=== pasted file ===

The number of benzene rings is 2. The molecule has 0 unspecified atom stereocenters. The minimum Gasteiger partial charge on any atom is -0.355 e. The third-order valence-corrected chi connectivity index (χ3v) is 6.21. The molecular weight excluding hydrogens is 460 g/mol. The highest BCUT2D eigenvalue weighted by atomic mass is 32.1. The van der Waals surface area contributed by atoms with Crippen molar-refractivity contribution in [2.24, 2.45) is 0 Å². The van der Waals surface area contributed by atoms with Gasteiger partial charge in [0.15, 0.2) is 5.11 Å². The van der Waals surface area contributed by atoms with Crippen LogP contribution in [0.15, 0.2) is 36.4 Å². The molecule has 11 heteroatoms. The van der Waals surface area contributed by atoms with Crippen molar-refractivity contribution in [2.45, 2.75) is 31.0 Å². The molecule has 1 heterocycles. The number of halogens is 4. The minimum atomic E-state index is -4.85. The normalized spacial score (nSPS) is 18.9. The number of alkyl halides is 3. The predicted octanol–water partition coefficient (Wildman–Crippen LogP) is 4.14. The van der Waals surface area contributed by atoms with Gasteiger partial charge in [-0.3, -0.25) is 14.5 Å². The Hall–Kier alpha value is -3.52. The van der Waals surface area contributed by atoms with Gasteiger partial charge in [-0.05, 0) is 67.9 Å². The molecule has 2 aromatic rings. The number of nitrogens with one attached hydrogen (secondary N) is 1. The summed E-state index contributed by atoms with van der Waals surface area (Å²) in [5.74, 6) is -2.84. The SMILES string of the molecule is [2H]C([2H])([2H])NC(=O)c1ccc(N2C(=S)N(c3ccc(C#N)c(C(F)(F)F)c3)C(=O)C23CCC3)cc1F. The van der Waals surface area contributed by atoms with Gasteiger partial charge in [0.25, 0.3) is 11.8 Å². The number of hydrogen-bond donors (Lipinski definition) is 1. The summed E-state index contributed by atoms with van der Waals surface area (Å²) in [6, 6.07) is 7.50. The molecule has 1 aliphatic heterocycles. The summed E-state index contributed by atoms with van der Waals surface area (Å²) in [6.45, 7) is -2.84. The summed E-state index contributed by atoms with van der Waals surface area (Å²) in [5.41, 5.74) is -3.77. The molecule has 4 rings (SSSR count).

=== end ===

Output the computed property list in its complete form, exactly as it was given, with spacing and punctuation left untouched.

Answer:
The number of benzene rings is 2. The molecule has 0 unspecified atom stereocenters. The minimum Gasteiger partial charge on any atom is -0.355 e. The third-order valence-corrected chi connectivity index (χ3v) is 6.21. The molecular weight excluding hydrogens is 460 g/mol. The highest BCUT2D eigenvalue weighted by atomic mass is 32.1. The van der Waals surface area contributed by atoms with Crippen molar-refractivity contribution in [2.24, 2.45) is 0 Å². The van der Waals surface area contributed by atoms with Gasteiger partial charge in [0.15, 0.2) is 5.11 Å². The van der Waals surface area contributed by atoms with Crippen LogP contribution in [0.15, 0.2) is 36.4 Å². The molecule has 11 heteroatoms. The van der Waals surface area contributed by atoms with Crippen molar-refractivity contribution in [2.45, 2.75) is 31.0 Å². The molecule has 1 heterocycles. The number of halogens is 4. The minimum atomic E-state index is -4.85. The normalized spacial score (nSPS) is 18.9. The number of alkyl halides is 3. The predicted octanol–water partition coefficient (Wildman–Crippen LogP) is 4.14. The van der Waals surface area contributed by atoms with Gasteiger partial charge in [-0.3, -0.25) is 14.5 Å². The Hall–Kier alpha value is -3.52. The van der Waals surface area contributed by atoms with Gasteiger partial charge in [-0.05, 0) is 67.9 Å². The molecule has 2 aromatic rings. The number of nitrogens with one attached hydrogen (secondary N) is 1. The summed E-state index contributed by atoms with van der Waals surface area (Å²) in [5.74, 6) is -2.84. The SMILES string of the molecule is [2H]C([2H])([2H])NC(=O)c1ccc(N2C(=S)N(c3ccc(C#N)c(C(F)(F)F)c3)C(=O)C23CCC3)cc1F. The van der Waals surface area contributed by atoms with Gasteiger partial charge in [0.25, 0.3) is 11.8 Å². The number of hydrogen-bond donors (Lipinski definition) is 1. The summed E-state index contributed by atoms with van der Waals surface area (Å²) in [6, 6.07) is 7.50. The molecule has 1 aliphatic heterocycles. The summed E-state index contributed by atoms with van der Waals surface area (Å²) in [6.45, 7) is -2.84. The summed E-state index contributed by atoms with van der Waals surface area (Å²) in [5.41, 5.74) is -3.77. The molecule has 4 rings (SSSR count).